Daryl Matthews, a civilian psychiatrist who visited Guantanamo Bay in May 2003 at the invitation of the Pentagon as part of a medical review team, described the prisoners' records generated by military physicians as similar to those kept by civilian physicians. Matthews said they contain names, nationalities, and histories of physical and psychological problems, as well as notes about current complaints and prescriptions.
Matthews said an individual's records would routinely list psychologists' comments about conditions such as phobias, as well as family details, including the names and ages of a spouse or children.
Such information, he said, would give interrogators "tremendous power" over prisoners. Matthews said he was disturbed that his team, which issued a generally favorable report on the base's medical facility, was not told patient records were shared with interrogators.
Asked what use nonmedical personnel could make of the files, he replied: "Nothing good."
The practice made some military medical workers at Guantanamo Bay uncomfortable. "Not everyone was unified on this," said one person aware of the situation. "It creates a tension. You have people with many different opinions."
The Red Cross team considered the breach of patient confidentiality a grave problem and protested. "Doctors in the ICRC did not want to play this game," said the source. When U.S. authorities made clear that the policy would continue, the Red Cross responded with a decision that no medical team would return to Guantanamo Bay.
The Oct. 9 Defense Department memo recounts a meeting between Red Cross monitors and military officials. It quotes Vincent Cassard, a Red Cross team leader, as saying that "there is a link between the [military] interrogation team and the medical team. This is a breach of confidentiality between a physician and a patient. Only medical personnel are supposed to have access to these files."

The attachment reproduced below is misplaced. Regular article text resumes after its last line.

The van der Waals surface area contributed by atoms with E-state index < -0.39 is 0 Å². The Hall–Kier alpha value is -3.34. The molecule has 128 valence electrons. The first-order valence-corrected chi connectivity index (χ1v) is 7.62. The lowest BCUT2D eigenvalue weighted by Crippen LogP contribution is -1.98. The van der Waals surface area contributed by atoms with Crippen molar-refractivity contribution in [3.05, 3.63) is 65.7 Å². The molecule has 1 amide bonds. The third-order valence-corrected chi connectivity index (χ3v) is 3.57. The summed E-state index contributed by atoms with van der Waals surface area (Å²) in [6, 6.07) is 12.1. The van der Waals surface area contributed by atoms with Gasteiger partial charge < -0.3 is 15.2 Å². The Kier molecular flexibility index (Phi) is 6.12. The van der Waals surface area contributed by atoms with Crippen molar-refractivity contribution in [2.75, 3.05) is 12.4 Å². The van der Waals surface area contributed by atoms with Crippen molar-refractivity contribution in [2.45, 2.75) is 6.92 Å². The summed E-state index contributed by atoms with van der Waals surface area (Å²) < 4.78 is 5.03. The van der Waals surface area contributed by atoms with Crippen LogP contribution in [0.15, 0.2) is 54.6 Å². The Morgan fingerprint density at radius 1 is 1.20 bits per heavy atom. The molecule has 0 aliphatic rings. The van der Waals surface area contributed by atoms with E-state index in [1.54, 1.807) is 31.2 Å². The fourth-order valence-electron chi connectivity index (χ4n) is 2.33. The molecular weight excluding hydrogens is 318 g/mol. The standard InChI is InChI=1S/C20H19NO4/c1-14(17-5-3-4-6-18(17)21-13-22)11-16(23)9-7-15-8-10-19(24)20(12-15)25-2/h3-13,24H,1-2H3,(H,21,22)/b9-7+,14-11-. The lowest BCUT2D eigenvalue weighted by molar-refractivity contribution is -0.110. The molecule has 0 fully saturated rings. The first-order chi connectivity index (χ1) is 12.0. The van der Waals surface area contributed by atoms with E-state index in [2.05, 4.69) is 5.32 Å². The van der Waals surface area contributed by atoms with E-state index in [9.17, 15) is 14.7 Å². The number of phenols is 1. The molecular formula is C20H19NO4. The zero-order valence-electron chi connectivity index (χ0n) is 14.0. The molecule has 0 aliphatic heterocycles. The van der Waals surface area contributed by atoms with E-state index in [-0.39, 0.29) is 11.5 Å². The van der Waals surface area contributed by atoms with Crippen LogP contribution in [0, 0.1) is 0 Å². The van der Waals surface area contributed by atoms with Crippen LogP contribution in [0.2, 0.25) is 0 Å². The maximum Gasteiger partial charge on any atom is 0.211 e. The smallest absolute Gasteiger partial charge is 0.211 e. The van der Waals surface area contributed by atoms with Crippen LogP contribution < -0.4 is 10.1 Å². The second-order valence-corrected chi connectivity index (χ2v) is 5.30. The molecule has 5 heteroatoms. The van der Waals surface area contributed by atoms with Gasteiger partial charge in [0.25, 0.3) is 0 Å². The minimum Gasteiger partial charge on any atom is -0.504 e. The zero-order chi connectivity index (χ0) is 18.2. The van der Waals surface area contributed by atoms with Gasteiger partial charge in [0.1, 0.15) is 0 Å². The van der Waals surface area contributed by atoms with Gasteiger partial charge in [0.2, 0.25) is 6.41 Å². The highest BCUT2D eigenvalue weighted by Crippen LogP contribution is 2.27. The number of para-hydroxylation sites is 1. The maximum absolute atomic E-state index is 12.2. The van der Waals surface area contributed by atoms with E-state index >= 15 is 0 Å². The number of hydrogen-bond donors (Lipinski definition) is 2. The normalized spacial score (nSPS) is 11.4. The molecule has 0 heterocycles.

The memo says Miller, the commander, disputed the claim and asked the Red Cross to recheck its facts. In response, Cassard complained that Miller "was not taking the discussion seriously."
After the dispute, the Red Cross continued to monitor other activities at the prison. But with the issue still unresolved, the organization has only recently agreed to send a medical specialist to the detention facility. The medical visit is the first since last summer, and officials intend to keep confidential any prisoner information they learn to prevent further personal details from being recorded in military files.
Red Cross officials, bound by confidentiality rules that call for findings to be delivered only to host governments, would not discuss when or where they lodged complaints about the issue of medical records. When the Red Cross has discovered problems at Guantanamo Bay in the past, it has reported them to the prison commander and, if necessary, to a Pentagon committee that oversees detainee policy.
Staff writer Scott Higham contributed to this report.